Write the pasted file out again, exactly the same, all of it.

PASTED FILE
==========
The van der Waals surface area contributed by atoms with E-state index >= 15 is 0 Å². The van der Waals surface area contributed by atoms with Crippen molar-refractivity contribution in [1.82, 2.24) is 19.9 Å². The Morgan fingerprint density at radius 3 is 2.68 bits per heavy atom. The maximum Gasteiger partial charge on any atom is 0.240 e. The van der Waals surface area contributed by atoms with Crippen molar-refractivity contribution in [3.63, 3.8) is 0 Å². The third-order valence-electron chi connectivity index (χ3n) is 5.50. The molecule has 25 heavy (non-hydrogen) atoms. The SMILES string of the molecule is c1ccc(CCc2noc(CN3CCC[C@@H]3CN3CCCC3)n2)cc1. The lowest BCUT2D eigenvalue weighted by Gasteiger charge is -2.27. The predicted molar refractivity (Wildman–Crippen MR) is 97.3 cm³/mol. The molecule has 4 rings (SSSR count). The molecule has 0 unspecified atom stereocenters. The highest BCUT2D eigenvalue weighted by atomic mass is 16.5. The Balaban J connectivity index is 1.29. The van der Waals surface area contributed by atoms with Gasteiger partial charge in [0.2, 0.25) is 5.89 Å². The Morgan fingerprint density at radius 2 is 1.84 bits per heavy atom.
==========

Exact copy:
The van der Waals surface area contributed by atoms with E-state index >= 15 is 0 Å². The van der Waals surface area contributed by atoms with Crippen molar-refractivity contribution in [1.82, 2.24) is 19.9 Å². The Morgan fingerprint density at radius 3 is 2.68 bits per heavy atom. The maximum Gasteiger partial charge on any atom is 0.240 e. The van der Waals surface area contributed by atoms with Crippen molar-refractivity contribution in [3.63, 3.8) is 0 Å². The third-order valence-electron chi connectivity index (χ3n) is 5.50. The molecule has 25 heavy (non-hydrogen) atoms. The SMILES string of the molecule is c1ccc(CCc2noc(CN3CCC[C@@H]3CN3CCCC3)n2)cc1. The lowest BCUT2D eigenvalue weighted by Gasteiger charge is -2.27. The predicted molar refractivity (Wildman–Crippen MR) is 97.3 cm³/mol. The molecule has 4 rings (SSSR count). The molecule has 0 unspecified atom stereocenters. The highest BCUT2D eigenvalue weighted by atomic mass is 16.5. The Balaban J connectivity index is 1.29. The van der Waals surface area contributed by atoms with Gasteiger partial charge in [0.2, 0.25) is 5.89 Å². The Morgan fingerprint density at radius 2 is 1.84 bits per heavy atom.